For many American millennials and zoomers, nothing like this has happened before in our lives. More Americans than usual lately have had to grapple with how to respond to something outside of our personal and/or moral frame of reference. For some, the first taste was the Unite The Right rally in Charlottesville during the summer of 2017. The authoritarianism of the Trump administration could make a second term of his presidency feel like an existential threat. There are also just as many Trump supporters on the other end of the spectrum that see a potential Biden presidency as equally threatening for their own reasons.

The last time there was violent civil unrest escalating as a presidential election draws closer was before the time of millennials and zoomers, though. It was the American Civil War.

I’m not saying that I believe the upcoming election will be that catastrophic, but I think it’s a possibility that needs to be acknowledged. Without any prior experiences to draw from, violent activism is unexplored territory for a lot of people. While many people in America are heavily armed, the majority of those armed individuals have no idea what a military combat situation feels like.

If the authoritarianism ramps up, the armed civilians are set up for death and defeat. So then we will have people who are traumatized, humiliated and heavily armed. With situations that we have no basis for comparison for, it is difficult to know limits.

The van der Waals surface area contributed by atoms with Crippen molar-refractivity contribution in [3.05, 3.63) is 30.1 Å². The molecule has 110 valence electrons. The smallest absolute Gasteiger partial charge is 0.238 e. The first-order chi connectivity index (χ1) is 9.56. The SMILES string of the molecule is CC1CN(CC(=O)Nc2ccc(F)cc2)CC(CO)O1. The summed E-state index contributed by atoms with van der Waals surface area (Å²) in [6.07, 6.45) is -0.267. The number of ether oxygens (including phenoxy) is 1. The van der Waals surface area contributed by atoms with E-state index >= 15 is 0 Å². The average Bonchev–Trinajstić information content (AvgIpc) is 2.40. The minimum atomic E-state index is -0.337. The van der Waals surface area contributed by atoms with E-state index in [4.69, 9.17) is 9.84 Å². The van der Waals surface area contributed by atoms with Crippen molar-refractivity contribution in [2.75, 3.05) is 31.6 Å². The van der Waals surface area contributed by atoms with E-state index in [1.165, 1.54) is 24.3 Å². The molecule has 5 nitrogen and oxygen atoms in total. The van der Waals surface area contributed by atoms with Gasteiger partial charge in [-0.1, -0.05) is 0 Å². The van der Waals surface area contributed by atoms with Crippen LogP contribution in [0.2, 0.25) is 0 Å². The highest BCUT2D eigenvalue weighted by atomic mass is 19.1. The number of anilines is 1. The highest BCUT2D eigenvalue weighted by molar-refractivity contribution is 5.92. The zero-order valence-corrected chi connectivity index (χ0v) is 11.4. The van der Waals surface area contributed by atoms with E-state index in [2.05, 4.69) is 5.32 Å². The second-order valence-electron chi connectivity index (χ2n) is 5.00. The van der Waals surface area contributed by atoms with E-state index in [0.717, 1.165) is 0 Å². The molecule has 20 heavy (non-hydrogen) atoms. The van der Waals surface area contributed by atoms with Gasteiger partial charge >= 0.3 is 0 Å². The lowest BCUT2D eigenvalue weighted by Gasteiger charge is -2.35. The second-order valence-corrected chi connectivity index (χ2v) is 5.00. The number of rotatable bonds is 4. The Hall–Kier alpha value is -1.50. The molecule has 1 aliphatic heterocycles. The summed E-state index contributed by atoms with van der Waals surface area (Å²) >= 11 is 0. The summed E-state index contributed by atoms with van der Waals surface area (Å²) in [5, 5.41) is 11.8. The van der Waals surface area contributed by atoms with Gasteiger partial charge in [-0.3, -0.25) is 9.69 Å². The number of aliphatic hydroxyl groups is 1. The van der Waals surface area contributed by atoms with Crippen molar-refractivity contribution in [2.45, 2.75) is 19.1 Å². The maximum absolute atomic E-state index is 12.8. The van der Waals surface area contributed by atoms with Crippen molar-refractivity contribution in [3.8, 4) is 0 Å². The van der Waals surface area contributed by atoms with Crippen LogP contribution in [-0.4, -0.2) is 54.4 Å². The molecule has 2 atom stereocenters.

Some of those armed people belong to anti-racist groups like the Not Fucking Around Coalition. While the trauma, grief and anguish they are feeling are as alive now as they were at America’s birth, many of the individuals themselves are as new to the lived experience of combat as the right-wing militias.

If more states follow the recent examples of Tennessee and New York and non-violent activism becomes illegal, that’s only going to leave one more outlet. If any militia groups tried to wage war on the government now, they would be swiftly and painfully quelled. Wounds create resentment, everyone loves an underdog and martyrs provide moral validation. The military response to such an event could create emotional and psychological momentum that could rebound destructively.

If I sound like I’m catastrophising, it’s because the American government simply won’t quit lately. Trump has engineered a nationwide postal service emergency in order to thwart mail-in voting and criminal charges that prevent voting are being weaponized against protestors. Every day there is a new civil rights violation to read about. With so much pressure coming from above, it does not seem likely that those below will simply do nothing.

https://www.google.com/amp/s/www.washingtonpost.com/nation/2020/08/13/tennessee-camping-felony-capitol/%3foutputType=amp

https://www.google.com/amp/s/www.dailymail.co.uk/news/article-8573305/amp/NYPD-release-clip-woman-throwing-paint-security-camera-pushed-unmarked-car.html

https://www.google.com/amp/s/www.nytimes.com/2020/08/15/us/post-office-vote-by-mail.amp.html